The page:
As far as shipping them off to their own little playgrounds, it might surprise some to learn that most have siblings with regular needs, and that perhaps carers might like to be able to go out as a family. Not to mention further marginalising these children and excluding them from their community.

So disappointed.

TAD TAD 9:44 pm 20 Feb 09

Don’t let common sense get in the way of the plans.

I’m particularly a fan of the wheelchair accessible slippery dip at the Cotter. What’s the disabled kiddy supposed to do when he gets to the slide FFS?

Gobbo Gobbo 5:50 pm 20 Feb 09

It’s about time there were more accessible playspaces for disabled children and their carers.

proofpositive proofpositive 4:46 pm 20 Feb 09

Fiona said :

The second document discusses high schooler’s needs in parks

The whole study is aimed at the disabled. It is not addressing teen needs

Fiona Fiona 3:27 pm 20 Feb 09

proofpositive said :

so where are the facilities for teens?
the report is only catering for handicapped.

The second document discusses high schooler’s needs in parks

It all looks very nice 🙂

Fiona Fiona 2:54 pm 20 Feb 09

and many of the runners I’m thinking of love a good climb or flying fox, and have a general disregard for their own personal safety. So they won’t want to be stock ona ‘boring’ playgroup either, and can’t spend every playtime at kids rampage.

Fiona Fiona 2:50 pm 20 Feb 09

The swings are great fun for the kids (mental block as to what they’re aclled) Malkara recently got one ad I think Black Mountain school has one too. Great to hear there’s one out at Kambah.

As far as inclusive, perhaps a little more fencing on some might help, many kids with special needs are runners and I’m sure their mums and dads or respite workers woudn’t mind taking them and the siblings to a park wheer to other kids couldat least play without losing johnnie out onto the road?

peterh peterh 2:25 pm 20 Feb 09

Pommy bastard said :

It would seem that some have forgotten that one of the key elements, and benefits, of play is risk.

no. that is why, my kids have a real cubby house. in a tree, not made of plastic…

Pommy bastard Pommy bastard 2:09 pm 20 Feb 09

It would seem that some have forgotten that one of the key elements, and benefits, of play is risk.

fnaah fnaah 1:57 pm 20 Feb 09

Peterh, i take my dog off leash there sometimes, but only when there’s nobody around, so you won’t have to worry about him mindlessly slobbering on you or your little’uns. 🙂

Kambah used to have flying foxes.

captainwhorebags captainwhorebags 1:47 pm 20 Feb 09

Bring back the flying foxes that were at the playgrounds of my youth (Kambah Park and Fadden Pines!). Let natural selection do it’s thing.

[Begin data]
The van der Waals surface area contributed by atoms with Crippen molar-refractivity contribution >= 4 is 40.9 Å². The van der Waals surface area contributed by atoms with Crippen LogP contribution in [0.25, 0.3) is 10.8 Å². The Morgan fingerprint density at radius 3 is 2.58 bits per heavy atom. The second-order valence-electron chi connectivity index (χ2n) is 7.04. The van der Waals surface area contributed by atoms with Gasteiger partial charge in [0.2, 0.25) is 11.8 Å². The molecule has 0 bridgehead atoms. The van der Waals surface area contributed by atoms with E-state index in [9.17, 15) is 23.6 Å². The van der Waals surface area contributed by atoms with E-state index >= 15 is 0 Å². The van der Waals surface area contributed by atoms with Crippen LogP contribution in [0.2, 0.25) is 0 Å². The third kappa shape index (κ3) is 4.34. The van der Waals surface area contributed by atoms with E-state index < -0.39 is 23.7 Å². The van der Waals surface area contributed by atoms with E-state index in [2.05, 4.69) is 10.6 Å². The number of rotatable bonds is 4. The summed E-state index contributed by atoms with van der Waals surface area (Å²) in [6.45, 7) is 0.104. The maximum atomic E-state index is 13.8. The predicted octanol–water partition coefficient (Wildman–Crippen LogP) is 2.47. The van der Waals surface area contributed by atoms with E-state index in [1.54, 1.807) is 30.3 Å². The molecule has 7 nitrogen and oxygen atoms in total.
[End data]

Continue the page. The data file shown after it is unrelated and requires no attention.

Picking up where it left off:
AG Canberra AG Canberra 1:42 pm 20 Feb 09

OK – having had a look at the document – it seems like government crap.

Why don’t the TAMS people commit to build 3 or 4 parks specifically for those who need special facilities. These can be fenced and opened by rangers each day. Their design would be advised on by the carers – not some expensive consultant from Melbourne. (I reckon the carers know a bit about accessibility and what floats their kids boats)

Then we can make sure the rest of the playgrounds in Canberra cater the the 95% of kids that don’t have the special requirements.

Problem solved.

AG Canberra AG Canberra 1:33 pm 20 Feb 09

So the playgrounds have to be “accessible” and “inclusive”….but no mention of fun, or thrilling or a little bit scary or resistant to vandalism.

peterh peterh 1:20 pm 20 Feb 09

tylersmayhem said :

My old game as a youngster: a small jerry can of BP Zoom, a couple of tennis balls, box of redheads and a mate. Instant adrenaline football…and several singed hairs.

much better when you play it with tennis raquest behind the charnwood top shop, back when it was a dirt field….

tylersmayhem tylersmayhem 1:01 pm 20 Feb 09

My old game as a youngster: a small jerry can of BP Zoom, a couple of tennis balls, box of redheads and a mate. Instant adrenaline football…and several singed hairs.

peterh peterh 12:16 pm 20 Feb 09

fnaah said :

Perhaps a half-pipe with wheelchair access?

I was surprised to see a wheelchair-access swing at Kambah “adventure” park the other day. (It’s really not that adventurous anymore.) How long has it been there?

Anyone know if it gets used?

it does. I saw a family using it with their wheelchair bound child last week. the shame of kambah adventure playground isn’t the facilities, they are pretty good, it is the people who come to the park with their dogs off the leash. Last thing i want is one of my kids attacked by a “playful” dog….

playspaces need to cater for all ages, I enjoy the flying foxes in warrnambool – they are graded for adults and kids alike.

that is what the playspaces need to be here. not designed just for kids, but able to support adults as well.